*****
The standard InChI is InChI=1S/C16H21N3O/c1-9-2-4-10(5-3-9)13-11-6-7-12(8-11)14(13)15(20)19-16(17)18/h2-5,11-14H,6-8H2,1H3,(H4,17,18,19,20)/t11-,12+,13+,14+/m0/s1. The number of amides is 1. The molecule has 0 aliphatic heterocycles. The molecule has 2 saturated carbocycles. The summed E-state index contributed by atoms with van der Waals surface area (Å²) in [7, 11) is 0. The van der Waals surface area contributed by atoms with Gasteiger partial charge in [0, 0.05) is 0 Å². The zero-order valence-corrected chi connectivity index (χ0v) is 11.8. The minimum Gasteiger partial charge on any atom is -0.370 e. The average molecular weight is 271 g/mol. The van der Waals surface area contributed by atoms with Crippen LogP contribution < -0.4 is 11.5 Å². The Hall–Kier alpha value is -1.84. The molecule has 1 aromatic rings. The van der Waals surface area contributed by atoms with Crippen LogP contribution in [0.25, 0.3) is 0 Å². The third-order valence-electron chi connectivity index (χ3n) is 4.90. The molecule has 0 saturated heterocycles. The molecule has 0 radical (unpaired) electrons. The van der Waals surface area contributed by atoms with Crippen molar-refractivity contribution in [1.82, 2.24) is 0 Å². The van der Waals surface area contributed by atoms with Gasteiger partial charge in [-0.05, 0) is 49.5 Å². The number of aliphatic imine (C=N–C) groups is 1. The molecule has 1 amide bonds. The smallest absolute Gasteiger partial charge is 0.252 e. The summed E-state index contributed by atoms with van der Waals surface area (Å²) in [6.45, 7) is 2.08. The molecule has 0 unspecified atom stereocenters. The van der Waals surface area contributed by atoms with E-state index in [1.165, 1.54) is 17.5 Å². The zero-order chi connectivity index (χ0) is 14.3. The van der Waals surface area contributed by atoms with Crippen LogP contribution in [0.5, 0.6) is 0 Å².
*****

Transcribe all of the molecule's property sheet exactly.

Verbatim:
The standard InChI is InChI=1S/C16H21N3O/c1-9-2-4-10(5-3-9)13-11-6-7-12(8-11)14(13)15(20)19-16(17)18/h2-5,11-14H,6-8H2,1H3,(H4,17,18,19,20)/t11-,12+,13+,14+/m0/s1. The number of amides is 1. The molecule has 0 aliphatic heterocycles. The molecule has 2 saturated carbocycles. The summed E-state index contributed by atoms with van der Waals surface area (Å²) in [7, 11) is 0. The van der Waals surface area contributed by atoms with Gasteiger partial charge in [0, 0.05) is 0 Å². The zero-order valence-corrected chi connectivity index (χ0v) is 11.8. The minimum Gasteiger partial charge on any atom is -0.370 e. The average molecular weight is 271 g/mol. The van der Waals surface area contributed by atoms with Crippen LogP contribution < -0.4 is 11.5 Å². The Hall–Kier alpha value is -1.84. The molecule has 1 aromatic rings. The van der Waals surface area contributed by atoms with Crippen LogP contribution in [0.25, 0.3) is 0 Å². The third-order valence-electron chi connectivity index (χ3n) is 4.90. The molecule has 0 saturated heterocycles. The molecule has 0 radical (unpaired) electrons. The van der Waals surface area contributed by atoms with Crippen molar-refractivity contribution in [1.82, 2.24) is 0 Å². The van der Waals surface area contributed by atoms with Gasteiger partial charge in [-0.05, 0) is 49.5 Å². The number of aliphatic imine (C=N–C) groups is 1. The molecule has 1 amide bonds. The smallest absolute Gasteiger partial charge is 0.252 e. The summed E-state index contributed by atoms with van der Waals surface area (Å²) in [6.45, 7) is 2.08. The molecule has 0 unspecified atom stereocenters. The van der Waals surface area contributed by atoms with E-state index in [1.165, 1.54) is 17.5 Å². The zero-order chi connectivity index (χ0) is 14.3. The van der Waals surface area contributed by atoms with Crippen LogP contribution in [0.5, 0.6) is 0 Å².